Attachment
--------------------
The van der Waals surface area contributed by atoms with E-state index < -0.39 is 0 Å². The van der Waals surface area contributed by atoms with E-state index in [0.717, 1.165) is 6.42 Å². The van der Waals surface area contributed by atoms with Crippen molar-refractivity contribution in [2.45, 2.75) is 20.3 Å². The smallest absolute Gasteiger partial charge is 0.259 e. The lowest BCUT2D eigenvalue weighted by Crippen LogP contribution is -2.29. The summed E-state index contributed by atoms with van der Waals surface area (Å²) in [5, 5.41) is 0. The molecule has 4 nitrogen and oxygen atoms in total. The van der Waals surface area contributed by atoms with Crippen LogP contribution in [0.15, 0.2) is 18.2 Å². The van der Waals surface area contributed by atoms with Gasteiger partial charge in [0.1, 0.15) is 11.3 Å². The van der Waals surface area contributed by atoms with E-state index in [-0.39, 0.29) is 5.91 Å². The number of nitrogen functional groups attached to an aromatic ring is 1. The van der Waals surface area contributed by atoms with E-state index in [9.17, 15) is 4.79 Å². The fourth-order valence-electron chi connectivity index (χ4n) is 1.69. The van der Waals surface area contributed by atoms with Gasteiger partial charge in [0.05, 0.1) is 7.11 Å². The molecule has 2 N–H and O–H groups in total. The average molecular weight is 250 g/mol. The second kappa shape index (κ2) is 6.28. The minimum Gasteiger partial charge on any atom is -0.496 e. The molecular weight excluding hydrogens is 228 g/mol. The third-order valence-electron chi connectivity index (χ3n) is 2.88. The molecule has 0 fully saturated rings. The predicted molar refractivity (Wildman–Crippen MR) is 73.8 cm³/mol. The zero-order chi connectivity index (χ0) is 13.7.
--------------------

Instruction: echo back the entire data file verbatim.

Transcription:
The van der Waals surface area contributed by atoms with E-state index < -0.39 is 0 Å². The van der Waals surface area contributed by atoms with E-state index in [0.717, 1.165) is 6.42 Å². The van der Waals surface area contributed by atoms with Crippen molar-refractivity contribution in [2.45, 2.75) is 20.3 Å². The smallest absolute Gasteiger partial charge is 0.259 e. The lowest BCUT2D eigenvalue weighted by Crippen LogP contribution is -2.29. The summed E-state index contributed by atoms with van der Waals surface area (Å²) in [5, 5.41) is 0. The molecule has 4 nitrogen and oxygen atoms in total. The van der Waals surface area contributed by atoms with Crippen LogP contribution in [0.15, 0.2) is 18.2 Å². The van der Waals surface area contributed by atoms with Gasteiger partial charge in [0.1, 0.15) is 11.3 Å². The van der Waals surface area contributed by atoms with E-state index in [-0.39, 0.29) is 5.91 Å². The number of nitrogen functional groups attached to an aromatic ring is 1. The van der Waals surface area contributed by atoms with E-state index in [9.17, 15) is 4.79 Å². The fourth-order valence-electron chi connectivity index (χ4n) is 1.69. The van der Waals surface area contributed by atoms with Gasteiger partial charge in [0.05, 0.1) is 7.11 Å². The molecule has 2 N–H and O–H groups in total. The average molecular weight is 250 g/mol. The second kappa shape index (κ2) is 6.28. The minimum Gasteiger partial charge on any atom is -0.496 e. The molecular weight excluding hydrogens is 228 g/mol. The third-order valence-electron chi connectivity index (χ3n) is 2.88. The molecule has 0 fully saturated rings. The predicted molar refractivity (Wildman–Crippen MR) is 73.8 cm³/mol. The zero-order chi connectivity index (χ0) is 13.7.